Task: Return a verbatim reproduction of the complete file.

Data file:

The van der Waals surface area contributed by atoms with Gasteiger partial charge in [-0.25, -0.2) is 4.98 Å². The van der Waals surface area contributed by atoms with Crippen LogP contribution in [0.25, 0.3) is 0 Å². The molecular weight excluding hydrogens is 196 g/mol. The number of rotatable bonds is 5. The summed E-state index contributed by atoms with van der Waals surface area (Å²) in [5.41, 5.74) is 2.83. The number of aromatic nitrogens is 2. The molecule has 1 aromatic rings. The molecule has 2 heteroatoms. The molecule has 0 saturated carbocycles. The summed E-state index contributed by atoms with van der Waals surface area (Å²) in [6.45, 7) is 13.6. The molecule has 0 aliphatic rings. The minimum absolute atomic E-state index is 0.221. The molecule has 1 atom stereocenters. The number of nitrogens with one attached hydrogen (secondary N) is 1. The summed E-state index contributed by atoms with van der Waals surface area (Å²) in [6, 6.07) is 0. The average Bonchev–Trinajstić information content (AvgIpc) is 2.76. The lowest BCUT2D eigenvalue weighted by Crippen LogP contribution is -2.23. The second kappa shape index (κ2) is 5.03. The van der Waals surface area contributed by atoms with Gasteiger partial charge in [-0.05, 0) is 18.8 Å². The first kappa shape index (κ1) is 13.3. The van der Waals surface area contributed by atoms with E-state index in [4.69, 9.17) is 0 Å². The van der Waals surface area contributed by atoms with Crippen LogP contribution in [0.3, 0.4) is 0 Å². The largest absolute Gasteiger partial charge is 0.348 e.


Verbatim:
The van der Waals surface area contributed by atoms with Gasteiger partial charge in [-0.25, -0.2) is 4.98 Å². The van der Waals surface area contributed by atoms with Crippen LogP contribution in [0.25, 0.3) is 0 Å². The molecular weight excluding hydrogens is 196 g/mol. The number of rotatable bonds is 5. The summed E-state index contributed by atoms with van der Waals surface area (Å²) in [5.41, 5.74) is 2.83. The number of aromatic nitrogens is 2. The molecule has 1 aromatic rings. The molecule has 2 heteroatoms. The molecule has 0 saturated carbocycles. The summed E-state index contributed by atoms with van der Waals surface area (Å²) in [6.45, 7) is 13.6. The molecule has 0 aliphatic rings. The minimum absolute atomic E-state index is 0.221. The molecule has 1 atom stereocenters. The number of nitrogens with one attached hydrogen (secondary N) is 1. The summed E-state index contributed by atoms with van der Waals surface area (Å²) in [6, 6.07) is 0. The average Bonchev–Trinajstić information content (AvgIpc) is 2.76. The lowest BCUT2D eigenvalue weighted by Crippen LogP contribution is -2.23. The second kappa shape index (κ2) is 5.03. The van der Waals surface area contributed by atoms with Gasteiger partial charge in [-0.05, 0) is 18.8 Å². The first kappa shape index (κ1) is 13.3. The van der Waals surface area contributed by atoms with E-state index in [4.69, 9.17) is 0 Å². The van der Waals surface area contributed by atoms with Crippen LogP contribution in [0.3, 0.4) is 0 Å². The largest absolute Gasteiger partial charge is 0.348 e.